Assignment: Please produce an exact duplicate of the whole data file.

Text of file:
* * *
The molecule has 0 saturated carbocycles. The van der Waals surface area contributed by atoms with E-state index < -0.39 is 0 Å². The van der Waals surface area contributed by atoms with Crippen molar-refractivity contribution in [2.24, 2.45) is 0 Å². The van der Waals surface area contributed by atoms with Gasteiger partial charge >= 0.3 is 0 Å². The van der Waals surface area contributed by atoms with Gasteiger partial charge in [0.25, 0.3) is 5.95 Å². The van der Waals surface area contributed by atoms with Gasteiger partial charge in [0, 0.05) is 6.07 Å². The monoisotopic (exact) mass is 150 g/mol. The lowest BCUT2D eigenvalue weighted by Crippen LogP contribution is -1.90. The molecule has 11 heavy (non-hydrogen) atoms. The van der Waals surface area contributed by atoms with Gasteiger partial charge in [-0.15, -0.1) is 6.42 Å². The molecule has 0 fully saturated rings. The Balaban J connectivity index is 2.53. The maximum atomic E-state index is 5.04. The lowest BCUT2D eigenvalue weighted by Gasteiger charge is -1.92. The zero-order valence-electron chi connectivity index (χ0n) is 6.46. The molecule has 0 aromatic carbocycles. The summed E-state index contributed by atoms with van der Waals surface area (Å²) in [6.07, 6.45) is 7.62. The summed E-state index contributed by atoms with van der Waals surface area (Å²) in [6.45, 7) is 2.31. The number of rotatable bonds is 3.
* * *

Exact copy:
The molecule has 0 saturated carbocycles. The van der Waals surface area contributed by atoms with E-state index < -0.39 is 0 Å². The van der Waals surface area contributed by atoms with Crippen molar-refractivity contribution in [2.24, 2.45) is 0 Å². The van der Waals surface area contributed by atoms with Gasteiger partial charge >= 0.3 is 0 Å². The van der Waals surface area contributed by atoms with Gasteiger partial charge in [0.25, 0.3) is 5.95 Å². The van der Waals surface area contributed by atoms with Gasteiger partial charge in [0, 0.05) is 6.07 Å². The monoisotopic (exact) mass is 150 g/mol. The lowest BCUT2D eigenvalue weighted by Crippen LogP contribution is -1.90. The molecule has 11 heavy (non-hydrogen) atoms. The van der Waals surface area contributed by atoms with Gasteiger partial charge in [-0.15, -0.1) is 6.42 Å². The molecule has 0 fully saturated rings. The Balaban J connectivity index is 2.53. The maximum atomic E-state index is 5.04. The lowest BCUT2D eigenvalue weighted by Gasteiger charge is -1.92. The zero-order valence-electron chi connectivity index (χ0n) is 6.46. The molecule has 0 aromatic carbocycles. The summed E-state index contributed by atoms with van der Waals surface area (Å²) in [6.07, 6.45) is 7.62. The summed E-state index contributed by atoms with van der Waals surface area (Å²) in [6.45, 7) is 2.31. The number of rotatable bonds is 3.